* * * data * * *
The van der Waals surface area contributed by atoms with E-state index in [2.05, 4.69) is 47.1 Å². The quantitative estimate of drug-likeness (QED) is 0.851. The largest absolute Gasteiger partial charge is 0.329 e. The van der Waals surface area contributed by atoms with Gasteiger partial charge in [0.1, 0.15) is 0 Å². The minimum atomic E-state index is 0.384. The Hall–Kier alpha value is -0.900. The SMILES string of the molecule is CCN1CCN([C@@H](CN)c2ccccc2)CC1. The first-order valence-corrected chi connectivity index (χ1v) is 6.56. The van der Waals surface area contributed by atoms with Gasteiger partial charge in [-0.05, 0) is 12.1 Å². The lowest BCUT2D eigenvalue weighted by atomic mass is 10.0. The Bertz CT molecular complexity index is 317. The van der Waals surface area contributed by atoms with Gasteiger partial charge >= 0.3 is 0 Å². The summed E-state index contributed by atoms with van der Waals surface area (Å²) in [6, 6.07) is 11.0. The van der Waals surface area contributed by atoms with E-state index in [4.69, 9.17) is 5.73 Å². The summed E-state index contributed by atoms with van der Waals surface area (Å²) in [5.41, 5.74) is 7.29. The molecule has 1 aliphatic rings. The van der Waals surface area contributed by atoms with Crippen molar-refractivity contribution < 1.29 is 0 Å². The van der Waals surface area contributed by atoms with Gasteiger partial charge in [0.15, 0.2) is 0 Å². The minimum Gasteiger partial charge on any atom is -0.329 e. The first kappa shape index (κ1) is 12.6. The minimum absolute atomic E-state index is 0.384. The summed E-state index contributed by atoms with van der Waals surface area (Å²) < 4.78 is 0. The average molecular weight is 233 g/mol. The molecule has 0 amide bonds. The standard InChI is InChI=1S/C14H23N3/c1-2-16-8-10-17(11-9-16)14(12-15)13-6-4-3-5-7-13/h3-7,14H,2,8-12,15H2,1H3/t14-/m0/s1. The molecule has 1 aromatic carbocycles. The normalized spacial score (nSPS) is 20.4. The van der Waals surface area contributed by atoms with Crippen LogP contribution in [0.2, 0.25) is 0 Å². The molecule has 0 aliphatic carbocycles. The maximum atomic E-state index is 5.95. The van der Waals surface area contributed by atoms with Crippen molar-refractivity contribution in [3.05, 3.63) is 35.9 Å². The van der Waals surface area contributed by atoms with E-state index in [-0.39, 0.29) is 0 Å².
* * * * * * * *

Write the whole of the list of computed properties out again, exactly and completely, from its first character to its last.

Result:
The van der Waals surface area contributed by atoms with E-state index in [2.05, 4.69) is 47.1 Å². The quantitative estimate of drug-likeness (QED) is 0.851. The largest absolute Gasteiger partial charge is 0.329 e. The van der Waals surface area contributed by atoms with Gasteiger partial charge in [0.1, 0.15) is 0 Å². The minimum atomic E-state index is 0.384. The Hall–Kier alpha value is -0.900. The SMILES string of the molecule is CCN1CCN([C@@H](CN)c2ccccc2)CC1. The first-order valence-corrected chi connectivity index (χ1v) is 6.56. The van der Waals surface area contributed by atoms with Gasteiger partial charge in [-0.05, 0) is 12.1 Å². The lowest BCUT2D eigenvalue weighted by atomic mass is 10.0. The Bertz CT molecular complexity index is 317. The van der Waals surface area contributed by atoms with Gasteiger partial charge >= 0.3 is 0 Å². The summed E-state index contributed by atoms with van der Waals surface area (Å²) in [6, 6.07) is 11.0. The van der Waals surface area contributed by atoms with E-state index in [4.69, 9.17) is 5.73 Å². The summed E-state index contributed by atoms with van der Waals surface area (Å²) in [5.41, 5.74) is 7.29. The molecule has 1 aliphatic rings. The van der Waals surface area contributed by atoms with Crippen molar-refractivity contribution < 1.29 is 0 Å². The van der Waals surface area contributed by atoms with Gasteiger partial charge in [0.15, 0.2) is 0 Å². The minimum Gasteiger partial charge on any atom is -0.329 e. The first kappa shape index (κ1) is 12.6. The minimum absolute atomic E-state index is 0.384. The summed E-state index contributed by atoms with van der Waals surface area (Å²) < 4.78 is 0. The average molecular weight is 233 g/mol. The molecule has 0 amide bonds. The standard InChI is InChI=1S/C14H23N3/c1-2-16-8-10-17(11-9-16)14(12-15)13-6-4-3-5-7-13/h3-7,14H,2,8-12,15H2,1H3/t14-/m0/s1. The molecule has 1 aromatic carbocycles. The normalized spacial score (nSPS) is 20.4. The van der Waals surface area contributed by atoms with Crippen LogP contribution in [0.2, 0.25) is 0 Å². The molecule has 0 aliphatic carbocycles. The maximum atomic E-state index is 5.95. The van der Waals surface area contributed by atoms with Crippen molar-refractivity contribution in [3.05, 3.63) is 35.9 Å². The van der Waals surface area contributed by atoms with E-state index in [-0.39, 0.29) is 0 Å².